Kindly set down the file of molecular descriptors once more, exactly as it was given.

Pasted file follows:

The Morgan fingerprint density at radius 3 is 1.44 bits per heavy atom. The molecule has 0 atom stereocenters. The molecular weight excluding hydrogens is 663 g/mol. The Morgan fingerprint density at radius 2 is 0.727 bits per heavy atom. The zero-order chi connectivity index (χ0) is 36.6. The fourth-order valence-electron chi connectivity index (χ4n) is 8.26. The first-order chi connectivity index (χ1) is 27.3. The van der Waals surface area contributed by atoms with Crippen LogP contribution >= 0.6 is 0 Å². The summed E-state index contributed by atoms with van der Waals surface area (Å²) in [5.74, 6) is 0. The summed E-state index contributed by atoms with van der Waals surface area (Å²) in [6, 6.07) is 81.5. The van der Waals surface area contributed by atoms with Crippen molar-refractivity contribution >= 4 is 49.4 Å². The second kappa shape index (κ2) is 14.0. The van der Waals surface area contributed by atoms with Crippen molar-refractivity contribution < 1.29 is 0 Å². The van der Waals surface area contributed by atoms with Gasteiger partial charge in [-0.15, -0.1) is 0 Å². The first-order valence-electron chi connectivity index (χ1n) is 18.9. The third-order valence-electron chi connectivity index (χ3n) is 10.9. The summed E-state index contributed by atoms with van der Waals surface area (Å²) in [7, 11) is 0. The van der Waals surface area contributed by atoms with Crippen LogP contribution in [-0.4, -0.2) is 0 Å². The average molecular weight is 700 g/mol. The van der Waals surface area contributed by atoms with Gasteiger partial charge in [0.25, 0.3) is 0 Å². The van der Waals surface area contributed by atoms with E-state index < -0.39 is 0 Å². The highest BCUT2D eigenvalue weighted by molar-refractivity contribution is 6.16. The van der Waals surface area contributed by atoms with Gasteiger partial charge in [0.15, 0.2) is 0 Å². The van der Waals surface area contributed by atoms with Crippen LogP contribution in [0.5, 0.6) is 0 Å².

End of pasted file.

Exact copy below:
The Morgan fingerprint density at radius 3 is 1.44 bits per heavy atom. The molecule has 0 atom stereocenters. The molecular weight excluding hydrogens is 663 g/mol. The Morgan fingerprint density at radius 2 is 0.727 bits per heavy atom. The zero-order chi connectivity index (χ0) is 36.6. The fourth-order valence-electron chi connectivity index (χ4n) is 8.26. The first-order chi connectivity index (χ1) is 27.3. The van der Waals surface area contributed by atoms with Crippen LogP contribution >= 0.6 is 0 Å². The summed E-state index contributed by atoms with van der Waals surface area (Å²) in [5.74, 6) is 0. The summed E-state index contributed by atoms with van der Waals surface area (Å²) in [6, 6.07) is 81.5. The van der Waals surface area contributed by atoms with Crippen molar-refractivity contribution >= 4 is 49.4 Å². The second kappa shape index (κ2) is 14.0. The van der Waals surface area contributed by atoms with Crippen molar-refractivity contribution < 1.29 is 0 Å². The van der Waals surface area contributed by atoms with Gasteiger partial charge in [-0.15, -0.1) is 0 Å². The first-order valence-electron chi connectivity index (χ1n) is 18.9. The third-order valence-electron chi connectivity index (χ3n) is 10.9. The summed E-state index contributed by atoms with van der Waals surface area (Å²) in [7, 11) is 0. The van der Waals surface area contributed by atoms with Crippen LogP contribution in [-0.4, -0.2) is 0 Å². The average molecular weight is 700 g/mol. The van der Waals surface area contributed by atoms with Gasteiger partial charge in [0.25, 0.3) is 0 Å². The van der Waals surface area contributed by atoms with E-state index < -0.39 is 0 Å². The highest BCUT2D eigenvalue weighted by molar-refractivity contribution is 6.16. The van der Waals surface area contributed by atoms with Gasteiger partial charge in [0.15, 0.2) is 0 Å². The van der Waals surface area contributed by atoms with Crippen LogP contribution in [0.5, 0.6) is 0 Å².